Arts

Gravity Engines in the Okanagan

I left you with this image yesterday and said that all the balance and water we would ever need was here.p1440741

Now that you’ve had some time to live with the image, let’s talk. To locate it, this is an image of the west arm of Okanagan Lake at Minus 19 Celsius. It is in the process of freezing. This lake:

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There is clear sky, fog over open water, and (in close) ice. The ice is covered with white spots. They are not snow. They are tiny fluffs of hoarfrost that has frozen on surface of the lake:

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What you cannot see in the image is the water evaporating into the cold air — at minus 19. It drifts for a bit less than a metre then vanishes. Along the way, it builds frost.

p1440726 The specific texture of the ice surface doesn’t seem to matter.p1440717

Perhaps, though, specific atmospheric conditions do matter; some of the ice, which should be evenly covered with frost feathers isn’t: seemingly a goose broke it …

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…at a critical point and the newly open water caught the hoarfrost upon freezing, while the older ice didn’t, or at least not so much.

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All in all, what we’re really looking at is a relationship between the lake and the sky.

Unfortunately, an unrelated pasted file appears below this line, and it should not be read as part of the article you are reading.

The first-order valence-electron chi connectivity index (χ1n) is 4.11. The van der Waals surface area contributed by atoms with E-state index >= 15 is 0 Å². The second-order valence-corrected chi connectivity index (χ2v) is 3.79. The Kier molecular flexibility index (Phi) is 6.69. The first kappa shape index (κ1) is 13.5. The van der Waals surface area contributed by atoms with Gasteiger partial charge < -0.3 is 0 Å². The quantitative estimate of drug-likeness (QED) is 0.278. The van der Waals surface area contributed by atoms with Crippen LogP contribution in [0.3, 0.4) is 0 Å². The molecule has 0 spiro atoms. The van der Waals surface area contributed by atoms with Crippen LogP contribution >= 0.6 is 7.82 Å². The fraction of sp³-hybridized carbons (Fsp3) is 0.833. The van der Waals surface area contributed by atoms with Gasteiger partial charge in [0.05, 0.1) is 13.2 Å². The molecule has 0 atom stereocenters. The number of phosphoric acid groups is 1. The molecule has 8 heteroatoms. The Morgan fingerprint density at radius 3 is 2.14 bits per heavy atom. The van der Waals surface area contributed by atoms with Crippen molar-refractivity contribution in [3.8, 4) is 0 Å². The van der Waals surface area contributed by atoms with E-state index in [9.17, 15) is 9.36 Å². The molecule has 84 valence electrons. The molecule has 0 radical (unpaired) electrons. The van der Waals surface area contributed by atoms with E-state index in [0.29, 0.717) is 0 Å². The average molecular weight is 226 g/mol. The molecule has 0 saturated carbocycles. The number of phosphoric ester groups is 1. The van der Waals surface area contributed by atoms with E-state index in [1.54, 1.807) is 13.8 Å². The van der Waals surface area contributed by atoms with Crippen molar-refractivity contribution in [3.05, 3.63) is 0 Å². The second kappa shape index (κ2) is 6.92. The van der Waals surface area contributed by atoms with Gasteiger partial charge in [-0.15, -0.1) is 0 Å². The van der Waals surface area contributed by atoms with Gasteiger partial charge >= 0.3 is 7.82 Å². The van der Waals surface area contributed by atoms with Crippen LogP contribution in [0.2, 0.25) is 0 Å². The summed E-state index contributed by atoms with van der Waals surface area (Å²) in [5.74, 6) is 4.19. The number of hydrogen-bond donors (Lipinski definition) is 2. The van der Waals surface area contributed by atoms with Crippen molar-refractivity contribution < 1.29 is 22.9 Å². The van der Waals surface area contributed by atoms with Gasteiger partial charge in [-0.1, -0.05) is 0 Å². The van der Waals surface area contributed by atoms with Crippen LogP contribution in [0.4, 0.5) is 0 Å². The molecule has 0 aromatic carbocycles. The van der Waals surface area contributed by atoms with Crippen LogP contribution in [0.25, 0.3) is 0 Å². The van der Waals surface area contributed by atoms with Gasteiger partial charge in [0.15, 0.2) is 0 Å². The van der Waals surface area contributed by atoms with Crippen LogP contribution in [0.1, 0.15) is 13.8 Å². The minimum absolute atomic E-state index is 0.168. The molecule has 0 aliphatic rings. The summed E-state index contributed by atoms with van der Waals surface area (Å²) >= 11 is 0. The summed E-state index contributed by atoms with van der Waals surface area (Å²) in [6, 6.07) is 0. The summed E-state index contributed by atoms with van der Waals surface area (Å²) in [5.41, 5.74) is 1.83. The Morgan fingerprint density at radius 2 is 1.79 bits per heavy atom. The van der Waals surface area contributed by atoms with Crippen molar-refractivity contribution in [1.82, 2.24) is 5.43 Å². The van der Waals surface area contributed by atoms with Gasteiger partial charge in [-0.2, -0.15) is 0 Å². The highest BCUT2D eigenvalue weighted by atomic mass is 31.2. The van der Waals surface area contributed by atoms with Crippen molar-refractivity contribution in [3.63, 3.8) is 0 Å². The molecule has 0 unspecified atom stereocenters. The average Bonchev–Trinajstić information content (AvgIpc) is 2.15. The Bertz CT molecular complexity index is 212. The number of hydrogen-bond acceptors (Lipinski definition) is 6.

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And the sun.p1440526

And the wind.
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With the geese …

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…as tricksters in the process.p1440584

Poor things. I told them that migration might have been a good option. They barely had the energy to hiss. Still, a few things are easy enough to observe. First, hoarfrost is heating in the sun and evaporating into the air, despite the cold (and the geese.)

p1440389 Second, it is drifting on a breeze and condensing again.  These two effects don’t have to happen at the same time. p1440360

It’s likely that the clear, dry, high pressure sky is absorbing the evaporated frost, which was likely laid down when fog moved in off the open part of the lake at night.p1440377

Third, this frost holds the directionality of the wind, and forms in incredibly thin structures. Likely, this shape that allows them to melt despite the cold, and evaporate into the dry air.p1440418

To rephrase all that: darkness and cold bring the heat of summer across the ice, where the heat drops away to leave water behind; together the sun and the night move water across the ice and deposit it (store it), for later release. All of this couldn’t happen without a sky that has been stripped of water by its journey over the mountains to the west, and which creates a pressure vacuum, a kind of wing, that accelerates the evaporation process. After all, if the sky were heavy with humidity, it would simply snow. Now, let’s place this activity into context. There is frost moving across the lake, storing energy and releasing it across time…

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… and there are leaves, trading electrons across a membrane to create sugar …